Some pics from today’s Grey Pride run in Berrima. While the focus is on grey powered cars, a lot of the attendees bring along other era Holdens as well. Some neat cars and a beautiful location made for a great lunch stop on today’s drive.




John ‘Chopper’ Katsanis was arguably one of the biggest legends in the Aussie custom scene. Sadly he passed away in 2011, but his spirit and passion lives on through his sons, and the shop that bears his name – John’s Rod and Custom.

One of the cars the he started work on was this FJ Holden. If it looks familiar, you might have seen it at the Victorian Hot Rod Show or when it was featured in bare metal in Street Machine a few years back. The good news is she’s been dragged out, the cobwebs dusted off, and the boys have started work on her again. Between the rails is a Poncho engine sporting a healthy 421 cubes and injection, and the body mods are too many to mention, but you can see she’s not so humpy any more. I’m really looking forward to seeing this truly special car finished off. A special thanks to Carps for letting us share his pics.



The mosaic in the Hall of Memory at the Australian War Memorial is as poignant as it is beautiful. It features panels representing the army, navy, airforce and the women who served in World War II. There is significant meaning behind each of the panels, and that understanding only serves to make them more powerful.

The Hall of Memory houses the Tomb of the Unknown Soldier, and is accessed by passing the Pool of Reflection which includes the names of 102,000 people who have given their lives to serve our country. It is the heart of the Australian War Memorial and one of the most sacred sites in the country.

The Hall was originally conceived to commemorate the soldiers killed in the Great War, with stained glass windows and sculptures. However before it was completed, World War II had commenced. Following the second World War, it was decided to incorporate mosaics representing the pillars of the Australian defence force. The mosaic work was undertaken by Napier Waller, who also served in World War One. This is an excerpt from the Australian War Memorial website:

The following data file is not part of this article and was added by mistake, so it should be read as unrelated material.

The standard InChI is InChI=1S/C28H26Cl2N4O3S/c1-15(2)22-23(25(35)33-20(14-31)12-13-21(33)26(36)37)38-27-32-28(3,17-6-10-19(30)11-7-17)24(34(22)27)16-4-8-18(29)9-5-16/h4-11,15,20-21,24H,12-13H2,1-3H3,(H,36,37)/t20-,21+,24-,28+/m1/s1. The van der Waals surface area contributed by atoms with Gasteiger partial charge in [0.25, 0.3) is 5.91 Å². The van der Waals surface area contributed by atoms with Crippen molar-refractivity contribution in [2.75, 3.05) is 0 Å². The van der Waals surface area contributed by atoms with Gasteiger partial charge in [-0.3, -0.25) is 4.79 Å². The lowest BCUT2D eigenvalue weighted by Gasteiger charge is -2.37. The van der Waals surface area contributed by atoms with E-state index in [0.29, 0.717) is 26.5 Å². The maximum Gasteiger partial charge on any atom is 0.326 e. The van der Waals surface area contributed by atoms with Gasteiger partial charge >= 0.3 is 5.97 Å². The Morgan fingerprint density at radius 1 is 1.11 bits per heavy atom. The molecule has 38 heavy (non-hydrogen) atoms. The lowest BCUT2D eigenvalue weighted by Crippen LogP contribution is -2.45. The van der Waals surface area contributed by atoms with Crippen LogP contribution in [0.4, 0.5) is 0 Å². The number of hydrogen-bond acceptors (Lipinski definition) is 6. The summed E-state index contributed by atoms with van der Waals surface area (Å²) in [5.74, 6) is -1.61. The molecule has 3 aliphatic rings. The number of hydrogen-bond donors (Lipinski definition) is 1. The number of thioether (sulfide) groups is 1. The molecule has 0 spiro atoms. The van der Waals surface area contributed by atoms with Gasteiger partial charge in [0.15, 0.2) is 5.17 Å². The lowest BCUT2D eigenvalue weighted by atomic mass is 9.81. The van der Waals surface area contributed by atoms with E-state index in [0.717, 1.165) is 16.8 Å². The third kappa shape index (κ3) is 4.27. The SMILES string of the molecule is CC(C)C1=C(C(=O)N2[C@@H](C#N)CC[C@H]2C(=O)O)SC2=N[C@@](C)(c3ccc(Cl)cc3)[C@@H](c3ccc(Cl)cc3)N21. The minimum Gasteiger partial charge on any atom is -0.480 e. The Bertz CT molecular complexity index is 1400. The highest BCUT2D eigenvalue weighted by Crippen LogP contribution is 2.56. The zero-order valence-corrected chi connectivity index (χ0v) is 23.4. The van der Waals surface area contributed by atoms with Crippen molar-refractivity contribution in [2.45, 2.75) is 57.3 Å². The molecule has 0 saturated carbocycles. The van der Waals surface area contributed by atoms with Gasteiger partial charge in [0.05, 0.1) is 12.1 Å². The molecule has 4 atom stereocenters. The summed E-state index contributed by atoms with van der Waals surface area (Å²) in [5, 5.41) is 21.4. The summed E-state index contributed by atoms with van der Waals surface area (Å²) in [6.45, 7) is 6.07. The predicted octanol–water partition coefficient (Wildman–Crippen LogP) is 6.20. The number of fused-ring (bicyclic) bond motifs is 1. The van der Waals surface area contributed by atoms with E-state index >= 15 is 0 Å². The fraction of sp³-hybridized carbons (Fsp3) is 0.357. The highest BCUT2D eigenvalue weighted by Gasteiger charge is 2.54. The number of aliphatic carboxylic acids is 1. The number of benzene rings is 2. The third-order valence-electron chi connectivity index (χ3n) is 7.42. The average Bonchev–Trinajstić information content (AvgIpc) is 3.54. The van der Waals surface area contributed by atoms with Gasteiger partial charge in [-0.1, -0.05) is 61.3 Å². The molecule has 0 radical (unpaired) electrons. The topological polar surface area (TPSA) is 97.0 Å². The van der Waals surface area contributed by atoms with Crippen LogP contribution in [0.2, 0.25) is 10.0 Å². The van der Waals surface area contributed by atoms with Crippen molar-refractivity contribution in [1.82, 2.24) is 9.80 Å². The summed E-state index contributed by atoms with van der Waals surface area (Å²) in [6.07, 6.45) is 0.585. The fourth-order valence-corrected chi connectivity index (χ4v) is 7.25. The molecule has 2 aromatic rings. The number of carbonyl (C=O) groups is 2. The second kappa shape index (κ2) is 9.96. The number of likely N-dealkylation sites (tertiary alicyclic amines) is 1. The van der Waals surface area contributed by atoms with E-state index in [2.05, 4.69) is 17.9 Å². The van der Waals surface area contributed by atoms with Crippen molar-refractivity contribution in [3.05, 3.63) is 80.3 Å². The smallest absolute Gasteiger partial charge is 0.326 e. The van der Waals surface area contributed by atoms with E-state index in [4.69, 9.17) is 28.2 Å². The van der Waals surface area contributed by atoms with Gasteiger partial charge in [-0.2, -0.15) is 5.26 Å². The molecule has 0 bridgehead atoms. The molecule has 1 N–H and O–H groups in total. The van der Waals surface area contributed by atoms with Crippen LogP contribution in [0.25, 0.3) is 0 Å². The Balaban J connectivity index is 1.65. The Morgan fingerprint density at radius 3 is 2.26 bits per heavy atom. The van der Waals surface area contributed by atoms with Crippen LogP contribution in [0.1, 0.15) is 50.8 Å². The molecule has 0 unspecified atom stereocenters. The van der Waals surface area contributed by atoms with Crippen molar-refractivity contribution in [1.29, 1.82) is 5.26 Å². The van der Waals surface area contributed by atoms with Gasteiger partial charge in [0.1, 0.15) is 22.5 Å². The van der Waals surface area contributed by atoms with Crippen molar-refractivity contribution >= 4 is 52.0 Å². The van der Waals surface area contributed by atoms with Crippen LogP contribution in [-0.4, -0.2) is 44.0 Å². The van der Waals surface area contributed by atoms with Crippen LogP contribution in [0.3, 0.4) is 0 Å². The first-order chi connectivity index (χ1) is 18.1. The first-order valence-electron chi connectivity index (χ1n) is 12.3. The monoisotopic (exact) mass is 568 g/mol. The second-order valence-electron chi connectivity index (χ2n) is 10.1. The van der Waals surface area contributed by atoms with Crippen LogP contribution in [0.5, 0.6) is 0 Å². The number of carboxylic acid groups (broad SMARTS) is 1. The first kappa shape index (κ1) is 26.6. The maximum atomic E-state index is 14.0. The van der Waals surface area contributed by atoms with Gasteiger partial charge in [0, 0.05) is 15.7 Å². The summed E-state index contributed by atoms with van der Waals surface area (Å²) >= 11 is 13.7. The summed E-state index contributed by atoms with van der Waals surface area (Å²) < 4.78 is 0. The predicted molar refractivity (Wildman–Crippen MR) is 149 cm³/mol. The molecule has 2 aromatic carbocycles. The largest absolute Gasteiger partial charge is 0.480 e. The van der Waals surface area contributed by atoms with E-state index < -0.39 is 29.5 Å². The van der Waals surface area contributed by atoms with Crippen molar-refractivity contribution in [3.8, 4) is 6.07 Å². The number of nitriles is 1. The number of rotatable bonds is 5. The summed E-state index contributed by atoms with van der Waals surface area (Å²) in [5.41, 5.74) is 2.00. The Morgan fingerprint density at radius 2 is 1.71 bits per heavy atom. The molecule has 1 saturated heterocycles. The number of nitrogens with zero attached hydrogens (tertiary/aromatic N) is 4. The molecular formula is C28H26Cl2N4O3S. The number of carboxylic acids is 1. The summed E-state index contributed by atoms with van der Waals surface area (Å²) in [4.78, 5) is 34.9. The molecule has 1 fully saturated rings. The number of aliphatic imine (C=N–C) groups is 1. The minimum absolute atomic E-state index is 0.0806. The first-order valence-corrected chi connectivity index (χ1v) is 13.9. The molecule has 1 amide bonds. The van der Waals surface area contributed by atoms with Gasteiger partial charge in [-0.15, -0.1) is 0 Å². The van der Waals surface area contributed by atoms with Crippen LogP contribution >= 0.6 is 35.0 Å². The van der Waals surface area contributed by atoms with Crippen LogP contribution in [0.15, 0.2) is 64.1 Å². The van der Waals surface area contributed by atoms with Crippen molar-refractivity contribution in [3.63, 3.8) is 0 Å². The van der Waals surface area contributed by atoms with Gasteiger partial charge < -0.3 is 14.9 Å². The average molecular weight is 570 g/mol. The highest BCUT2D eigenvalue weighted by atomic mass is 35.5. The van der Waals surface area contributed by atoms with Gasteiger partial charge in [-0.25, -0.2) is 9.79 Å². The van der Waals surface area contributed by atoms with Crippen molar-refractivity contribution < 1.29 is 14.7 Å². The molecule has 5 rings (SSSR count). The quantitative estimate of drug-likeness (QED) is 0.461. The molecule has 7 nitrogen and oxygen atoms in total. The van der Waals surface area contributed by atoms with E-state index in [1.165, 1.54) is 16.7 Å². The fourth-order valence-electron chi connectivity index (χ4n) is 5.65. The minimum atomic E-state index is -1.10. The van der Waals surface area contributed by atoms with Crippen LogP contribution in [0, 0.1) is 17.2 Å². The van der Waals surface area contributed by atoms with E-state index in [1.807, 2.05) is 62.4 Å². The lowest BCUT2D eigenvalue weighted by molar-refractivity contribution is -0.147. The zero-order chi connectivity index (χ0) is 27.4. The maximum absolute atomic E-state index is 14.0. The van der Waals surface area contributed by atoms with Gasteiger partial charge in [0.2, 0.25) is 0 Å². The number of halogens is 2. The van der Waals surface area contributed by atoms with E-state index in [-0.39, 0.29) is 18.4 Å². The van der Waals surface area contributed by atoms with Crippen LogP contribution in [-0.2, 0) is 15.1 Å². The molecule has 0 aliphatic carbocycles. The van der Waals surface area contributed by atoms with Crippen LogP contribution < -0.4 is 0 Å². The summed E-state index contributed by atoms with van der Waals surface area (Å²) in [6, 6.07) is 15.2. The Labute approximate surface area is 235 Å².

The figures in these drawings emphasise qualities of strength and endurance. Their poses are frontal and each – except the sailor – has its left foot extended forward in the manner of an archaic Greek ‘kouros’. The enlarged, intense eyes are also characteristic of both ancient Greek sculpture and the Byzantine mosaics at Ravenna, which Waller had visited in the late 1920s. In contrast, the uniforms and hairstyles are contemporary. The faces express their feelings. The figures are of ordinary men and women, elevated to demigod status by their monumentality and references to antiquity.

Each of the following explanations of the imagery also come from the Australian War Memorial. A short video from 1955 on the construction of the mosaics can also be viewed here.

The Army: The war is over. The last traces of the storm symbolising it can be seen as water running down the tree trunk, while the sunshine bursting through the trees causes the soldier to contemplate that the sacrifices of his dead comrades have brought a ray of hope for the future. Through the beams of light he imagines he sees in bird-like form their ascending spirits. After the dreary war years, with freedom still ours, he is removing his wartime equipment and preparing to return home.

The Navy: On the fore-deck the sailor in summer uniform is preparing to hoist the white ensign, which symbolises the oldest tradition of the fighting services, as the ship goes into action. Behind him is the nautical compass as a reminder of the Navy’s service in all seas. Above, on the upper fore superstructures of the ship, are an Oerlikon anti-aircraft gun, and fixed searchlights from which beams of light are crossed with beams coming onto the ship. Smoke belches from the funnel as she steams towards the foe.